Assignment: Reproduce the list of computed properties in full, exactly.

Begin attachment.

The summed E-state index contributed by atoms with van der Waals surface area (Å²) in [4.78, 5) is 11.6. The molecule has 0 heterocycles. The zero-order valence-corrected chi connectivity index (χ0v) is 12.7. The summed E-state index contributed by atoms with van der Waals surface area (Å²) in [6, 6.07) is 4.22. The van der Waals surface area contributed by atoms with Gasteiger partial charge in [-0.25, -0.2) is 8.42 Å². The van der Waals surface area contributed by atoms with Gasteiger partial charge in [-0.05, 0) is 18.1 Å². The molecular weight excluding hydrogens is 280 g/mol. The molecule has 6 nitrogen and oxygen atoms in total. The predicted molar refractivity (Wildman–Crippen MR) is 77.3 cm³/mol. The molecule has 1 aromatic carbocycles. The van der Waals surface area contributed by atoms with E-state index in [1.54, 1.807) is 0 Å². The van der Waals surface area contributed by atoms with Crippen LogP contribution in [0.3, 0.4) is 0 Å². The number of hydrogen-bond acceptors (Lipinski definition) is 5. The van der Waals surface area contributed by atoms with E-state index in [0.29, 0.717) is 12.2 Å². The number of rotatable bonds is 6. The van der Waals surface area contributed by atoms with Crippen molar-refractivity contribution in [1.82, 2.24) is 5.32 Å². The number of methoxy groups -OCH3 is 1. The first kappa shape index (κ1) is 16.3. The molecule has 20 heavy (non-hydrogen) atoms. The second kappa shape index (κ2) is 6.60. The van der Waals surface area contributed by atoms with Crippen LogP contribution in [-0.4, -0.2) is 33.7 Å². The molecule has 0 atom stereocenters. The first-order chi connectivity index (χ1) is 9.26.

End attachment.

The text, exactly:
The summed E-state index contributed by atoms with van der Waals surface area (Å²) in [4.78, 5) is 11.6. The molecule has 0 heterocycles. The zero-order valence-corrected chi connectivity index (χ0v) is 12.7. The summed E-state index contributed by atoms with van der Waals surface area (Å²) in [6, 6.07) is 4.22. The van der Waals surface area contributed by atoms with Gasteiger partial charge in [-0.25, -0.2) is 8.42 Å². The van der Waals surface area contributed by atoms with Gasteiger partial charge in [-0.05, 0) is 18.1 Å². The molecular weight excluding hydrogens is 280 g/mol. The molecule has 6 nitrogen and oxygen atoms in total. The predicted molar refractivity (Wildman–Crippen MR) is 77.3 cm³/mol. The molecule has 1 aromatic carbocycles. The van der Waals surface area contributed by atoms with E-state index in [1.54, 1.807) is 0 Å². The van der Waals surface area contributed by atoms with Crippen LogP contribution in [0.3, 0.4) is 0 Å². The number of hydrogen-bond acceptors (Lipinski definition) is 5. The van der Waals surface area contributed by atoms with E-state index in [0.29, 0.717) is 12.2 Å². The number of rotatable bonds is 6. The van der Waals surface area contributed by atoms with Crippen molar-refractivity contribution in [1.82, 2.24) is 5.32 Å². The number of methoxy groups -OCH3 is 1. The first kappa shape index (κ1) is 16.3. The molecule has 20 heavy (non-hydrogen) atoms. The second kappa shape index (κ2) is 6.60. The van der Waals surface area contributed by atoms with Crippen LogP contribution in [-0.4, -0.2) is 33.7 Å². The molecule has 0 atom stereocenters. The first-order chi connectivity index (χ1) is 9.26.